Doomsday December 21 2012: Will Ecuadorian Volcano Eruption, 4179 Toutatis Asteroid Add to the Mayan Calendar End-of-the World Fears?

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By Vittorio Hernandez | December 18, 2012 3:56 PM EST

While explanations from scientists and religious leaders have allayed apprehension of a doomsday over the end of the Mayan Long Count Calendar, two events that happened in the past few days may arouse again fears of an end-of-the-world scenario.

These are the eruption of the Tungurahua Volcano in Ecuador and the discovery by the Chinese spacecraft Chang'e-2 that the 4179 Toutatis asteroid is a potentially hazardous asteroid because of its repeated passes by the Earth.

Groups that believe in the doomsday scenario may see in these two events portents of the doomsday predictions marked by the arrival of the next solar maximum, interaction between the Earth and the black hole or Earth's collision with a planet named Nibiru.

Latest report said that Tungurahua had a full eruption on Monday, Dec 17, at about 2 p.m., local time, which produced an ash plume 6 kilometres in altitude

Renewed eruption of the volcano started last week with plumes on Sunday rising as high as 3 miles about the 16,479-foot crater. The renewed volcanic activity prompted Ecuador's National Geophysics Institute to issue an orange alert, the second-highest warning level, for towns near the volcano.

These are the provinces near Chimborazo and Tungurahua, which means Throat of Fire in the indigenous Quechia language. The volcano's last eruption was in 2006 which killed six people from the Chimborazo village. In its 1999 eruption, 15,000 residents were evacuated and returned to their homes only after one year.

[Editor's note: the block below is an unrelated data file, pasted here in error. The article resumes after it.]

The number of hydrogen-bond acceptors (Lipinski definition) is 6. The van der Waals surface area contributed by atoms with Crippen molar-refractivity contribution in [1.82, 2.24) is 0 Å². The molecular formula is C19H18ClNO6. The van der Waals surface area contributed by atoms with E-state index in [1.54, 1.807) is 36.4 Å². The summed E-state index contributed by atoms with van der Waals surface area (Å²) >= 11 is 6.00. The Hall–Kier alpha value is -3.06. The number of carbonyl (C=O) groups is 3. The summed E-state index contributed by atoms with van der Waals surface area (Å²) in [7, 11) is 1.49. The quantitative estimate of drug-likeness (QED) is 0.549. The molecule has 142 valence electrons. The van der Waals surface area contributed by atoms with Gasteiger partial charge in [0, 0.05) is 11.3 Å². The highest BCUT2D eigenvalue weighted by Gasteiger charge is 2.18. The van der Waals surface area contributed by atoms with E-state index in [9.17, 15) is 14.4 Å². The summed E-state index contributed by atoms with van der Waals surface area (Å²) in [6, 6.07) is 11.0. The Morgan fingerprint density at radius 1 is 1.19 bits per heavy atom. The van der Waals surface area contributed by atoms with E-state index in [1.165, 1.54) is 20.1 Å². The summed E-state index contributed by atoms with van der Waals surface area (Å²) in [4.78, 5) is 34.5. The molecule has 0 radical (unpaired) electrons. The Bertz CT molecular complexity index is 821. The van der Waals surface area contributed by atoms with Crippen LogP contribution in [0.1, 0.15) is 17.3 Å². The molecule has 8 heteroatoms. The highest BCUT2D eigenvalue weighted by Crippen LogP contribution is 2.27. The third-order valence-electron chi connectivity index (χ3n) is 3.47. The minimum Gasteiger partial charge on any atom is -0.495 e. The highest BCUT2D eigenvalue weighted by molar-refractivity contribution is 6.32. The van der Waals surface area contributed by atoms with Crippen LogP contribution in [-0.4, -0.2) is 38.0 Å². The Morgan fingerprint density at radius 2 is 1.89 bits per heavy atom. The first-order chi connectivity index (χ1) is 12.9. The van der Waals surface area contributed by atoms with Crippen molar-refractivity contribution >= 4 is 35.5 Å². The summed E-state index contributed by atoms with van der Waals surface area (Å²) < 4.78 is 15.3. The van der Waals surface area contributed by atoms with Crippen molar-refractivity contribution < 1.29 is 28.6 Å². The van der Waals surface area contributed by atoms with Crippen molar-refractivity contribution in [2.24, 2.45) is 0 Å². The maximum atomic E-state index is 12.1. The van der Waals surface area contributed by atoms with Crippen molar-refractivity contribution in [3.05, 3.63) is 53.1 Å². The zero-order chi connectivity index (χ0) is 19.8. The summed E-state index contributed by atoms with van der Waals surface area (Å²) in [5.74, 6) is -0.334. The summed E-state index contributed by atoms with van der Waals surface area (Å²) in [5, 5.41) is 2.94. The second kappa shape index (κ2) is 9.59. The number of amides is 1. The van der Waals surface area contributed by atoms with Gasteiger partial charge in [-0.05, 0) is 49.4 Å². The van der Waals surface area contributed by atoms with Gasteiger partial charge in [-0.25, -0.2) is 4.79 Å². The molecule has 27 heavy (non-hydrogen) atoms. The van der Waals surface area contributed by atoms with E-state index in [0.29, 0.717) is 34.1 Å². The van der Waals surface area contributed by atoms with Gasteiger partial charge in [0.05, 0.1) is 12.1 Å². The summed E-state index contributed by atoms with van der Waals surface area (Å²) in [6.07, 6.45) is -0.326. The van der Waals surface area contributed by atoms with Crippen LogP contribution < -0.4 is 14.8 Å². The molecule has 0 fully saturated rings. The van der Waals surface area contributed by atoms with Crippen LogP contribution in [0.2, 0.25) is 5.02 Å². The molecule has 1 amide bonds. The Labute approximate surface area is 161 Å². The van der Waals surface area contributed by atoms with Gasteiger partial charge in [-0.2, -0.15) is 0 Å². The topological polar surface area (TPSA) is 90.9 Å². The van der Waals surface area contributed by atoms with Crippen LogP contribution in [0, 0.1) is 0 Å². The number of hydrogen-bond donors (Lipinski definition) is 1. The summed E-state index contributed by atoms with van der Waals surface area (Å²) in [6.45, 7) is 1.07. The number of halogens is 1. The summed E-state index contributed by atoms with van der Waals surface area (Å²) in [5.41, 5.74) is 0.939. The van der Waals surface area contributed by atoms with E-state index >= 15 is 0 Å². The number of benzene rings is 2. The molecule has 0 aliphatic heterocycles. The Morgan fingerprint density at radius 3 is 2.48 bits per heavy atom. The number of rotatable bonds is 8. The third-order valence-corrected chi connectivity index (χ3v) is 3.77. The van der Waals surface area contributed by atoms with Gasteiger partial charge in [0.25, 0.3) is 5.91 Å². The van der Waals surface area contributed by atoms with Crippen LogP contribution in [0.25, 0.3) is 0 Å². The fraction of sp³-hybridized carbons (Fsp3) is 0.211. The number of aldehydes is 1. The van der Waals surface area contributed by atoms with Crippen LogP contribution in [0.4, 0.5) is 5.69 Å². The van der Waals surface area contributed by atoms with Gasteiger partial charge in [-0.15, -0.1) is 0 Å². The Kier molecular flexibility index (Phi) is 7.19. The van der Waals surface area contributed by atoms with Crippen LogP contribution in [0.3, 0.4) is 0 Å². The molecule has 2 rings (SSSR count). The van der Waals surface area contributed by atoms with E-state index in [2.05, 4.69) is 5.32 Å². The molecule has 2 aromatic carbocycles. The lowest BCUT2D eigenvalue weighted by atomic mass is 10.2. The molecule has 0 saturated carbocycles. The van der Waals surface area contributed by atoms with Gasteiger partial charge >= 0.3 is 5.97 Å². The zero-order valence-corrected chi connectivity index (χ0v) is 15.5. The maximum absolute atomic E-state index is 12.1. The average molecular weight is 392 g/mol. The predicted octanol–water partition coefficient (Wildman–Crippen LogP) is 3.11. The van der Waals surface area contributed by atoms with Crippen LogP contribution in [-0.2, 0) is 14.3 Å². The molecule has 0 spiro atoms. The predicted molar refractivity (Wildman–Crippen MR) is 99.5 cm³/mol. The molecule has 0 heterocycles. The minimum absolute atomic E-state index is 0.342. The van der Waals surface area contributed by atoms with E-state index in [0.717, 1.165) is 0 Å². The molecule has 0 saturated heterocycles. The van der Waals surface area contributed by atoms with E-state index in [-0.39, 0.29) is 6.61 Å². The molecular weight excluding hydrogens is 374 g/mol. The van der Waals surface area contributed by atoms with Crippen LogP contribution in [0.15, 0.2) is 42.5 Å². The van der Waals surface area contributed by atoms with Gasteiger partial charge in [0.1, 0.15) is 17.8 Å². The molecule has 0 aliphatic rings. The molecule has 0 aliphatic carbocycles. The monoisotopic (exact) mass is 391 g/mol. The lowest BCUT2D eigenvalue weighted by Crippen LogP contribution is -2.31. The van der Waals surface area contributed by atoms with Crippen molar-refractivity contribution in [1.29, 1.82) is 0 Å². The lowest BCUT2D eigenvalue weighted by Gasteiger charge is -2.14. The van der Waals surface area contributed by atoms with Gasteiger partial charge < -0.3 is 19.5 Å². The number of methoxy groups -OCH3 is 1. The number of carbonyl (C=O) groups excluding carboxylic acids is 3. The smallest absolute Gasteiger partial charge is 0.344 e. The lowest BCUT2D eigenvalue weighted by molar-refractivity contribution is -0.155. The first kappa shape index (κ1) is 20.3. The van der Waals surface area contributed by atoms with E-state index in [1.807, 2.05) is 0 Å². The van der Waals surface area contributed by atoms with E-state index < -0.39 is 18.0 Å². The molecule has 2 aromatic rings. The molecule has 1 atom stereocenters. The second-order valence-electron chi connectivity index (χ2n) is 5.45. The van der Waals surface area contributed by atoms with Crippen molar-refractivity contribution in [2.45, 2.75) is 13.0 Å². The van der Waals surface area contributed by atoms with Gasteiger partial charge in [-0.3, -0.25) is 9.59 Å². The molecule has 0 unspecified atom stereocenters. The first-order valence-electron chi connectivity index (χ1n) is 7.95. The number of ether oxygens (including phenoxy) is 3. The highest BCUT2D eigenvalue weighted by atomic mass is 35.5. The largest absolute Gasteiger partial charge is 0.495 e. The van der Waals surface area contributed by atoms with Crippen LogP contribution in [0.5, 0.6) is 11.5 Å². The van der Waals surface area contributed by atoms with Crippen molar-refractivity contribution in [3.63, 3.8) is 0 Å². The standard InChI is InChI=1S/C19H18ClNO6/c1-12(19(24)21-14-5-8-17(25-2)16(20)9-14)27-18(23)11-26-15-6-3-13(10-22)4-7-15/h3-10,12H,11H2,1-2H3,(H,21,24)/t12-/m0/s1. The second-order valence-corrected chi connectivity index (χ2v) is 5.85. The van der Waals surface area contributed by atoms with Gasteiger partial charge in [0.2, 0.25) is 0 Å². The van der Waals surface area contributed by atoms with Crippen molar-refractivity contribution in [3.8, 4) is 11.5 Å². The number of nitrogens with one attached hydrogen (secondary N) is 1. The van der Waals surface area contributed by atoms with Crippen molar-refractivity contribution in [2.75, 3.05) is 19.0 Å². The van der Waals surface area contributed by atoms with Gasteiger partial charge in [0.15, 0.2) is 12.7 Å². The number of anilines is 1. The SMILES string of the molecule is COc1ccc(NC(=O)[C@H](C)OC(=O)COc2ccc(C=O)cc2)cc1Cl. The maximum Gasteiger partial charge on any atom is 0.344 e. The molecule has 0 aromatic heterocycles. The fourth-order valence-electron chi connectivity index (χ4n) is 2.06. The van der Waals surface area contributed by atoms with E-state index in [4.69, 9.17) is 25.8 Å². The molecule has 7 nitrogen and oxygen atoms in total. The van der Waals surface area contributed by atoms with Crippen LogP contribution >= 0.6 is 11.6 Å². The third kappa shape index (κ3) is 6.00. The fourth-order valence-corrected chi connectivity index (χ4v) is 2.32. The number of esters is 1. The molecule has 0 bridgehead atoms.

Meanwhile, Chang'e-2, which made a deep space fly-by on an asteroid 4.5 million miles away from Earth, reported on Monday that the 4179 Toutatis asteroid flew 4.3 miles from the Earth.

The asteroid is 2.7 miles long and 1.5 miles wide and is believed to cause dinosaur extinction. NASA said that a massive asteroid strike on earth the size of 4179 Toutatis would wipe out anything living on Earth, but added it poses no hazard to the plant at this time.

NASA said that the asteroid could theoretically come back and destroy everything sometime after the next 400 years. The asteroid was named after a Celtic god.

To non-believers, Dec 21, 2012 will remain a normal day despite the eruption of the Ecuadorian volcano. While scholars from different disciplines are dismissing the idea of an Armageddon on Friday, Mayan scholars stressed that end-of-the-world predictions are not found in any existing classic Maya accounts.

Astronomers also thumbed down different doomsday scenarios are pseudoscience since the predictions conflict with even simple astronomical observations.

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